For the final weeks of the run for the District 3 seat, CHS will keep you updated on the dollars with regular updates dedicated to looking at campaign finances. We’ll report where campaign money — whether from PACs or the candidates’ campaign coffers — comes from, and how it is spent.

With over $1 million raised in total and the two candidates headed to the general election with hundreds of thousands of dollars in their campaign coffers, the District 3 race keeps its top spot as the most expensive in the city. Incumbent Kshama Sawant has raised a total of $374,108; challenger Egan Orion tallied $296,728. 

Some notable recent Orion backers include the famed glass artist Dale Chihuly and his wife who donated $500 each, and Scott Lindsay, a former adviser to Ed Murray and father of the “Seattle is Dying” trope.  Continue reading

On the List | Creepy Capitol Hill history, Taco Day, Blessing of the Animals at Saint Mark’s

Start October off right by showing up for some good causes this Wednesday. A rally for reproductive justice at Westlake Park doubles as a commemoration of Rosie Jimenez. In 1977, the 27-year-old single mother and college student became the first person to die after the Hyde Amendment banned the use of Medicaid for abortions.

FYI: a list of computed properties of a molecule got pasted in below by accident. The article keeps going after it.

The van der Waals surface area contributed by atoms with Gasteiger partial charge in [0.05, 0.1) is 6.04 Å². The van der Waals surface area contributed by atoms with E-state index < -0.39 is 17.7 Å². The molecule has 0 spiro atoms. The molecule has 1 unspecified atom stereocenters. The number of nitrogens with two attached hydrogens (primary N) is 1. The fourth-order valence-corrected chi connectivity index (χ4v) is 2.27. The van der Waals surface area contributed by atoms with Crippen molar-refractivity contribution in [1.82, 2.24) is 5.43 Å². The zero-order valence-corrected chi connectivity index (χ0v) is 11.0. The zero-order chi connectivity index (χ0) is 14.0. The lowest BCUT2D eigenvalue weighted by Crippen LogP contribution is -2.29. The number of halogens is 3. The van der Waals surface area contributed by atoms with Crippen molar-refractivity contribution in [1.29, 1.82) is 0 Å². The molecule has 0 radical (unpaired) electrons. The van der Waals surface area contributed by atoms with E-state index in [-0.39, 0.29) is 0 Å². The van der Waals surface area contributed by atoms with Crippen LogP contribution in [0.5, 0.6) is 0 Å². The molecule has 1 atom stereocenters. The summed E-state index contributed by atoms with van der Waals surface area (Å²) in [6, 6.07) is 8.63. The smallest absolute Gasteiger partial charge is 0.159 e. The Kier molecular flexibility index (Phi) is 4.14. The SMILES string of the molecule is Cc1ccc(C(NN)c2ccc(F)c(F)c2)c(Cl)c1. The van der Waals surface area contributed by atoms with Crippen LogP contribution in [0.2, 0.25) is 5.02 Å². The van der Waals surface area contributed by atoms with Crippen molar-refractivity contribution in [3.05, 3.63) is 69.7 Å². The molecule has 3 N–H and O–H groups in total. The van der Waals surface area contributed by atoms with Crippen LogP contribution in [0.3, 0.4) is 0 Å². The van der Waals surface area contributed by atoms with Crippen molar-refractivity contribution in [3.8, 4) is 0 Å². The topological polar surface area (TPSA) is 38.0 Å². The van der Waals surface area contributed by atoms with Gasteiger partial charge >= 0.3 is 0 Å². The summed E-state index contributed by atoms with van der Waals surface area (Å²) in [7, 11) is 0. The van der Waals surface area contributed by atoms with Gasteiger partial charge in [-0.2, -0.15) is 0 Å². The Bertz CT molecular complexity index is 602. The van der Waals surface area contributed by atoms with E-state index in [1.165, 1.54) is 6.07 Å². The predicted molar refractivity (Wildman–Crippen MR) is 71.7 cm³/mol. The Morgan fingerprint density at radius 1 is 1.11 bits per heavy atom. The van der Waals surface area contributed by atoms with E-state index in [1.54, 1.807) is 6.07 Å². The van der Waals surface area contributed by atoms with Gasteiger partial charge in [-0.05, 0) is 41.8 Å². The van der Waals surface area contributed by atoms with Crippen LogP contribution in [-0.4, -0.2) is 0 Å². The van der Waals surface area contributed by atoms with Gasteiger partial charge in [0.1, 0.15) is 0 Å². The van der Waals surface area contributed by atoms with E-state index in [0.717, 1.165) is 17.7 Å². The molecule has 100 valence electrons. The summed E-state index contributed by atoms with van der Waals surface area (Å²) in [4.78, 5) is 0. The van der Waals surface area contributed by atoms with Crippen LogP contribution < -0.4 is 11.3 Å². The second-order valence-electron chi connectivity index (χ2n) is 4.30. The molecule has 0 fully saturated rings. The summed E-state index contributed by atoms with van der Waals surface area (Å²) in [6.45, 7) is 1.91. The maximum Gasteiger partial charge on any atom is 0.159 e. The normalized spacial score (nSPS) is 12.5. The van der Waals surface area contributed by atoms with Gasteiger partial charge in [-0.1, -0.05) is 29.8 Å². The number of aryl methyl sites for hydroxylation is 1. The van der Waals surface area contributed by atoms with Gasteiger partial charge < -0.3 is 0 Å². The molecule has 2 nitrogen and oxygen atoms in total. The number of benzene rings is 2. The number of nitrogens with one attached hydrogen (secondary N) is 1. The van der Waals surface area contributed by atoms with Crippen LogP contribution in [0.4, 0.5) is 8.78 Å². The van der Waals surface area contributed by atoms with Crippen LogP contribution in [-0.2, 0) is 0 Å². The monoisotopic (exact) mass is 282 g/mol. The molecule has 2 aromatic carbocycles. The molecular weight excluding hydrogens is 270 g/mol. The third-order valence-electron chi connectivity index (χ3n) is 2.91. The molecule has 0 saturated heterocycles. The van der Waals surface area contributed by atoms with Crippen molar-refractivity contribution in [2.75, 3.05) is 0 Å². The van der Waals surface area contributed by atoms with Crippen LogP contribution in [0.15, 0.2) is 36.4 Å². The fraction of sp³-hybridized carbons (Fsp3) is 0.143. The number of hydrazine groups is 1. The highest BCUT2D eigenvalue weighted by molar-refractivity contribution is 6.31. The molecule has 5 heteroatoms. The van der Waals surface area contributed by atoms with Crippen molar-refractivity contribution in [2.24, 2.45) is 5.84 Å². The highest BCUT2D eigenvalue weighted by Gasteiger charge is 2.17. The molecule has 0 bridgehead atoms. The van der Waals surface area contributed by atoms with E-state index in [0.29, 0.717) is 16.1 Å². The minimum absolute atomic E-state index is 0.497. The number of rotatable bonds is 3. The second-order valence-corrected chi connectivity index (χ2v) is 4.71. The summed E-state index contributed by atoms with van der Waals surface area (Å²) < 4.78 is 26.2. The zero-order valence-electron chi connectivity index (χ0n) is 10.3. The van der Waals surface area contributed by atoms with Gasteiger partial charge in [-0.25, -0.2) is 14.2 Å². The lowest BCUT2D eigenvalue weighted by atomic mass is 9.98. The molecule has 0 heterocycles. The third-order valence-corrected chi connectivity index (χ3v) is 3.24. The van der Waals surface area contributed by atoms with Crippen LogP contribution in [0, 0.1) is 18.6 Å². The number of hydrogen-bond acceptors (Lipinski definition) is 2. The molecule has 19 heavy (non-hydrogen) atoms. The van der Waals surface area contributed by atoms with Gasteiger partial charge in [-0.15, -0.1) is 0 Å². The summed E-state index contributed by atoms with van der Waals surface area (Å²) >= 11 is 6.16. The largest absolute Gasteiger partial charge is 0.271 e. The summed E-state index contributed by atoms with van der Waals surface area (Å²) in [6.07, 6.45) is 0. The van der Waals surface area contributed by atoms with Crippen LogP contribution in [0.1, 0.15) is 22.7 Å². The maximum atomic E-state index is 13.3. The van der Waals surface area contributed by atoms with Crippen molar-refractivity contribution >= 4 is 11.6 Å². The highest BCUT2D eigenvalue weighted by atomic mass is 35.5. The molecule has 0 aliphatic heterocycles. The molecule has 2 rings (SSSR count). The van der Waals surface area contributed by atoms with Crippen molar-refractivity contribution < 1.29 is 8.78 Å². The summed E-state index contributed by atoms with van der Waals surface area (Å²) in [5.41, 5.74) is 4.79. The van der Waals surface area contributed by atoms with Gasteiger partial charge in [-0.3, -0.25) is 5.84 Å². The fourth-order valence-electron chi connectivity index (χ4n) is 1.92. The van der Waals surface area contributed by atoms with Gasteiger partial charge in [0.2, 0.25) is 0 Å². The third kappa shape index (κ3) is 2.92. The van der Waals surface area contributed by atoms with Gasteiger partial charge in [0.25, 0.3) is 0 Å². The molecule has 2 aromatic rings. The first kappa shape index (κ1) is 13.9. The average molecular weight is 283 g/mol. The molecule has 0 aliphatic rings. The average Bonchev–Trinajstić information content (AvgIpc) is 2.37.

At Dino’s Tomato Pie, also on Wednesday, join a “dance party to combat homelessness” with all donations going to advocacy, education, and organizing through the Coalition on Homelessness. Find more things to do this Wednesday and throughout the week here below, or on the CHS Calendar.

THURSDAY, Oct 3: “As close as it is to Broadway’s bustle, Cafe Solstice sits on a surprisingly quiet and green corner at 10th and Thomas,” CHS wrote back in 2014 when Café Solstice arrived (again) on Capitol Hill. Broadway and the neighborhood have changed since then, but Solstice still feels like a quiet corner. Expect more hustle and bustle this Thursday during the inaugural Night Market at Café Solstice. Vendors will bring handcrafted ceramics, drawings, and illustrations, zines, Dew Drop desserts and photography from West Smith. Café Solstice, 5.30 – 9.30 PM  Continue reading

‘Emergency fundraising’ — Velocity Dance Center’s future on the Hill up in the air

(Image: Velocity Dance Center)

“Seattle’s home for dance” is in trouble. The 23-year old Velocity Dance Center says it needs emergency funds to avoid ending its year in the red and in uncertainty of whether it can keep its 12th Avenue space. Velocity says rising rents and increasing costs of operating in Seattle have made its current financial model unsustainable.